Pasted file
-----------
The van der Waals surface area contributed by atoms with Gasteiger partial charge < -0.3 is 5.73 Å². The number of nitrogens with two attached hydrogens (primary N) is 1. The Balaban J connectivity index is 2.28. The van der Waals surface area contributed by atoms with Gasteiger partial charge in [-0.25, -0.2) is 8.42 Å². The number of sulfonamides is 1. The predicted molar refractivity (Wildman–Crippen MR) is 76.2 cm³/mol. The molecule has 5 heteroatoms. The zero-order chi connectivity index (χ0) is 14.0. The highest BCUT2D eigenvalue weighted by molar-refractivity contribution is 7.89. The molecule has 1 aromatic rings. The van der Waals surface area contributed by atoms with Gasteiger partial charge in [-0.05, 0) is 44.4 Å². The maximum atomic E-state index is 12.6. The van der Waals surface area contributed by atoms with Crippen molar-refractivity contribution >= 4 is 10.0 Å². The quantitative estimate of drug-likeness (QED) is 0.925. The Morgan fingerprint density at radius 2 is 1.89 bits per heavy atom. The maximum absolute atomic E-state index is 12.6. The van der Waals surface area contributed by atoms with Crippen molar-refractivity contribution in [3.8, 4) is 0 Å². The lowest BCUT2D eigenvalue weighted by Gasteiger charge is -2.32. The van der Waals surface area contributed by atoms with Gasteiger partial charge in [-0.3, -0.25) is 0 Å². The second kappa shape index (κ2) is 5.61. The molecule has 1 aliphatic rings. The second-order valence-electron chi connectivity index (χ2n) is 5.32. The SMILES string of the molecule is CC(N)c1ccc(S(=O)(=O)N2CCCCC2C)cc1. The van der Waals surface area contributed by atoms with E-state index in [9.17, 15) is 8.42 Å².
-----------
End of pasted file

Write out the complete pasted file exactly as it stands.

The van der Waals surface area contributed by atoms with Gasteiger partial charge < -0.3 is 5.73 Å². The number of nitrogens with two attached hydrogens (primary N) is 1. The Balaban J connectivity index is 2.28. The van der Waals surface area contributed by atoms with Gasteiger partial charge in [-0.25, -0.2) is 8.42 Å². The number of sulfonamides is 1. The predicted molar refractivity (Wildman–Crippen MR) is 76.2 cm³/mol. The molecule has 5 heteroatoms. The zero-order chi connectivity index (χ0) is 14.0. The highest BCUT2D eigenvalue weighted by molar-refractivity contribution is 7.89. The molecule has 1 aromatic rings. The van der Waals surface area contributed by atoms with Gasteiger partial charge in [-0.05, 0) is 44.4 Å². The maximum atomic E-state index is 12.6. The van der Waals surface area contributed by atoms with Crippen molar-refractivity contribution >= 4 is 10.0 Å². The quantitative estimate of drug-likeness (QED) is 0.925. The Morgan fingerprint density at radius 2 is 1.89 bits per heavy atom. The maximum absolute atomic E-state index is 12.6. The van der Waals surface area contributed by atoms with Crippen molar-refractivity contribution in [3.8, 4) is 0 Å². The lowest BCUT2D eigenvalue weighted by Gasteiger charge is -2.32. The van der Waals surface area contributed by atoms with Gasteiger partial charge in [-0.3, -0.25) is 0 Å². The second kappa shape index (κ2) is 5.61. The molecule has 1 aliphatic rings. The second-order valence-electron chi connectivity index (χ2n) is 5.32. The SMILES string of the molecule is CC(N)c1ccc(S(=O)(=O)N2CCCCC2C)cc1. The van der Waals surface area contributed by atoms with E-state index in [9.17, 15) is 8.42 Å².